--Rachel Bergmans, Ph.D.

They discovered that having a COPC increased the risk for long COVID features in each group and had a similar effect size as sex or being hospitalized for COVID, known risk factors for long COVID. Interestingly, those with influenza were even more likely than those with COVID infection to have features of long COVID. Furthermore, long COVID features were found in a little over 24% of people with COPCs even in the absence of infection.

What could be going on? Bergmans noted that a relatively recently defined type of pain known as nociplastic pain — pain due to heightened sensitization in the central nervous system -- might help explain some of the findings. 

“A big predictor of future pain is having had pain in the past,” she said. “With nociplastic pain, some people have what you might call a pain setting turned up in their central nervous system. There’s evidence showing that infections, trauma, and stress can be a trigger for nociplastic pain features and related symptoms.”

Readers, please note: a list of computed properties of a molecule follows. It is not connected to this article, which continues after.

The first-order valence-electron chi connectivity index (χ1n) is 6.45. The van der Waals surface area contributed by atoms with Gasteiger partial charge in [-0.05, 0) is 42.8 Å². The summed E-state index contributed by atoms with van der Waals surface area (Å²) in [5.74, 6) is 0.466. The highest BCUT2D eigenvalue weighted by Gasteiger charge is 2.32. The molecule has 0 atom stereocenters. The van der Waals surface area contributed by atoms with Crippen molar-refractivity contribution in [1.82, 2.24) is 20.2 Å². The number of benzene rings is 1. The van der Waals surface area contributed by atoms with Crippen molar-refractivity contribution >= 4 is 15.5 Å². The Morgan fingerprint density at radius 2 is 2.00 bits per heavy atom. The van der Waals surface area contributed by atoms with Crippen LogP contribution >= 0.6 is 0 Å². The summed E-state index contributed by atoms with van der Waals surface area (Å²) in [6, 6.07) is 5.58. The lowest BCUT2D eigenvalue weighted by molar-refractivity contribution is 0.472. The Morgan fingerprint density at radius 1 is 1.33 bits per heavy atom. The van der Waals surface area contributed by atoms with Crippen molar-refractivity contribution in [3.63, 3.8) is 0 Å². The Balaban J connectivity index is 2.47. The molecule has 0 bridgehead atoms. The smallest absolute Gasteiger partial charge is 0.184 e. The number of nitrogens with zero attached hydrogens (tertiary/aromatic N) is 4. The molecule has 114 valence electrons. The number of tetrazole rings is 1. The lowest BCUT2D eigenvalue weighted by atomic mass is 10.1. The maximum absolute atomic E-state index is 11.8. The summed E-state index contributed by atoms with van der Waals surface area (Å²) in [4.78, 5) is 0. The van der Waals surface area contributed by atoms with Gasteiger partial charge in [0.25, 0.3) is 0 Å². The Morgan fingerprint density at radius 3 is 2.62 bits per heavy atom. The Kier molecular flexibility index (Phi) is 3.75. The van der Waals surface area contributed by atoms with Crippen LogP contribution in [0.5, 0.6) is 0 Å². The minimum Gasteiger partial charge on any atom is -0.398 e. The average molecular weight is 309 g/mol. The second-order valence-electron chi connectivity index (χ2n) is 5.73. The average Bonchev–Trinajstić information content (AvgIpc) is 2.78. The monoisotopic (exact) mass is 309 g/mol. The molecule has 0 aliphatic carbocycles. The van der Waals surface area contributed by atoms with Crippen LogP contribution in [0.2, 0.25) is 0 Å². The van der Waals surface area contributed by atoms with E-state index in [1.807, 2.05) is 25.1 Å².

Nociplastic pain often co-occurs with cognitive dysfunction and other symptoms related to long COVID, she added. The good news is the existing body of evidence around the treatment of chronic pain could offer patients with long COVID a basis for management as more research into the condition continues. For example, Michigan Medicine developed a resource for patients with post-acute sequelae of COVID-19, providing advice for navigating this often-misunderstood condition.

“The pandemic brought awareness to how disabling these symptoms can be and the burden they have on people’s lives,” said Bergmans.

Additional authors: Daniel J. Clauw; Candace Flint; Herb Harris; Seth Lederman; Andrew Schrepf